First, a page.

The Control of Substances Hazardous to Health Regulations 2002 (COSHH) outlines three key duties related to construction dust exposure. Employers must:
- Assess the risks
- Control the risks
- Review the controls
A competent person (someone with the right combination of skills, experience and knowledge) should judge the risks of dust exposure present on the job site.
Every site will be different but risk levels will generally be higher if:
- High-energy tools like saws and grinders are used
- Work areas are indoors or in a confined space with poor ventilation
- Tasks take a long time to complete
- Tasks are regularly repeated
Where hazards are identified and risk levels are unacceptable, employers must ensure the risk is eliminated or controlled to a reasonably practicable level.
Eliminating dust exposure should be the first priority. And this can be achieved with good design and planning.
However, there will always be activities that generate some construction dust. In these cases, employers must identify ways to control the risk. Typical control measures include:
- Substituting materials where possible
- Using less-powerful tools
- Fitting tools with a local exhaust ventilation (LEV) device
- Ensuring good ventilation wherever construction dust is created
- Limiting exposure for other workers by isolating dust-generating activities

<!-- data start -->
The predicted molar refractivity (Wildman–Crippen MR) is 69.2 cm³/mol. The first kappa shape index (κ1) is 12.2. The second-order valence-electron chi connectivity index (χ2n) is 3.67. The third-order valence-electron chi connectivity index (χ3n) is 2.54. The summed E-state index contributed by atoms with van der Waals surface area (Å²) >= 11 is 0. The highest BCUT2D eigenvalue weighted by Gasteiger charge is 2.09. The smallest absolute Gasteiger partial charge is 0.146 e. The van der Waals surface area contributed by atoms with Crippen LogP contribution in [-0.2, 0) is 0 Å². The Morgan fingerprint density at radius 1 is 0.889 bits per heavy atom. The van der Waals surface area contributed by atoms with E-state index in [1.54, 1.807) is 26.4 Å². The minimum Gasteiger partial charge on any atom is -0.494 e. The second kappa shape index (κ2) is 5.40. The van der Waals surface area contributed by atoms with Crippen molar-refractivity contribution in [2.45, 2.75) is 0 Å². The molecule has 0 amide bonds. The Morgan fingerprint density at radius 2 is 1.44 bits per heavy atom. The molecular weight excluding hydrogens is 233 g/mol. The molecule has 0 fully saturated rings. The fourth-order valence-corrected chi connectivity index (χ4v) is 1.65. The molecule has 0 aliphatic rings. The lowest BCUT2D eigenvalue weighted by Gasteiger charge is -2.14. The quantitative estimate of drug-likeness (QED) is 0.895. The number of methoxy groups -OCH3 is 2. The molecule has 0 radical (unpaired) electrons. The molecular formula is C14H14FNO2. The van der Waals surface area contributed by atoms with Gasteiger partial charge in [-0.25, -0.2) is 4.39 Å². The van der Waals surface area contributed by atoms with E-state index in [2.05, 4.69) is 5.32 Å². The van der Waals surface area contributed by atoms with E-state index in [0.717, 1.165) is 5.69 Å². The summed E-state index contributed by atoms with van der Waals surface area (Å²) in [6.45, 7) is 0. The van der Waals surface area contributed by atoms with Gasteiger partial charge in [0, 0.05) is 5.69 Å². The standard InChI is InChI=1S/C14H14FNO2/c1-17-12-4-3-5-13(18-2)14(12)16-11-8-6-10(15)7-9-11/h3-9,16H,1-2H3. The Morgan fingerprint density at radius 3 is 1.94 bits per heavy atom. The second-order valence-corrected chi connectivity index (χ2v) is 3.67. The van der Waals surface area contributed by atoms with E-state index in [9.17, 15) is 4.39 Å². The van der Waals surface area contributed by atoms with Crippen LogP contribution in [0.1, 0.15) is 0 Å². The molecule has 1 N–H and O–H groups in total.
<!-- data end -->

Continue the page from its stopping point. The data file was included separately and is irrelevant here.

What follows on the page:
- Providing adequate Respiratory Protective Equipment (RPE) for workers
As with other workplace hazards, there is a hierarchy of risk controls. The use of RPE should only be considered once all other options have been found unsuitable.
Workers also have to respect the established control measures and use them correctly. For example, RPE is ineffective if workers don’t wear it. Employers should provide adequate training to ensure workers understand the risks of construction dust exposure and the control measures put in place.
Where Can I Learn More?
Ensure you understand the threat of construction dust and how to protect yourself and your workers.
Our Silica Dust Awareness training course helps you to create a safer work environment for your team and ensure compliance. You can be confident that if an HSE inspector arrives unexpectedly, they won’t find an issue with dust control on your site.
The Dust Kills campaign runs until July 2023. You can find further advice and guidance on the HSE’s website.